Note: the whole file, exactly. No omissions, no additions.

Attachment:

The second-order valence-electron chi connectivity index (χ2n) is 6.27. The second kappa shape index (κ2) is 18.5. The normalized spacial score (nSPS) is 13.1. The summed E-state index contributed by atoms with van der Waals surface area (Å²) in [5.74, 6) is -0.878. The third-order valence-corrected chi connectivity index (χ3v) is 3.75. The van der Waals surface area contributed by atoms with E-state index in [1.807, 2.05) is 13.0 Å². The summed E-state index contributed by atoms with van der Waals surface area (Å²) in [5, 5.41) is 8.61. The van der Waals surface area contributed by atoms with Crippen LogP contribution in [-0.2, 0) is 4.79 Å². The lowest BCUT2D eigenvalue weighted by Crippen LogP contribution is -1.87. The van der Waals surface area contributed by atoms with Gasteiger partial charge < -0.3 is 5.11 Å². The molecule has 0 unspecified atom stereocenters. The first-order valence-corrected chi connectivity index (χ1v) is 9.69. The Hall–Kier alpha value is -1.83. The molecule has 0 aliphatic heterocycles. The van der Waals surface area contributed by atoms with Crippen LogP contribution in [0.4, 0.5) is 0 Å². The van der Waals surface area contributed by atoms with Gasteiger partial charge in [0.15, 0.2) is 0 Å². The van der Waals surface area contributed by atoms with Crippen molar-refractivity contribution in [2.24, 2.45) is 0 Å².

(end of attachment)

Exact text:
The second-order valence-electron chi connectivity index (χ2n) is 6.27. The second kappa shape index (κ2) is 18.5. The normalized spacial score (nSPS) is 13.1. The summed E-state index contributed by atoms with van der Waals surface area (Å²) in [5.74, 6) is -0.878. The third-order valence-corrected chi connectivity index (χ3v) is 3.75. The van der Waals surface area contributed by atoms with E-state index in [1.807, 2.05) is 13.0 Å². The summed E-state index contributed by atoms with van der Waals surface area (Å²) in [5, 5.41) is 8.61. The van der Waals surface area contributed by atoms with Crippen LogP contribution in [-0.2, 0) is 4.79 Å². The lowest BCUT2D eigenvalue weighted by Crippen LogP contribution is -1.87. The van der Waals surface area contributed by atoms with Gasteiger partial charge < -0.3 is 5.11 Å². The molecule has 0 unspecified atom stereocenters. The first-order valence-corrected chi connectivity index (χ1v) is 9.69. The Hall–Kier alpha value is -1.83. The molecule has 0 aliphatic heterocycles. The van der Waals surface area contributed by atoms with Crippen LogP contribution in [0.4, 0.5) is 0 Å². The van der Waals surface area contributed by atoms with Gasteiger partial charge in [0.15, 0.2) is 0 Å². The van der Waals surface area contributed by atoms with Crippen molar-refractivity contribution in [2.24, 2.45) is 0 Å².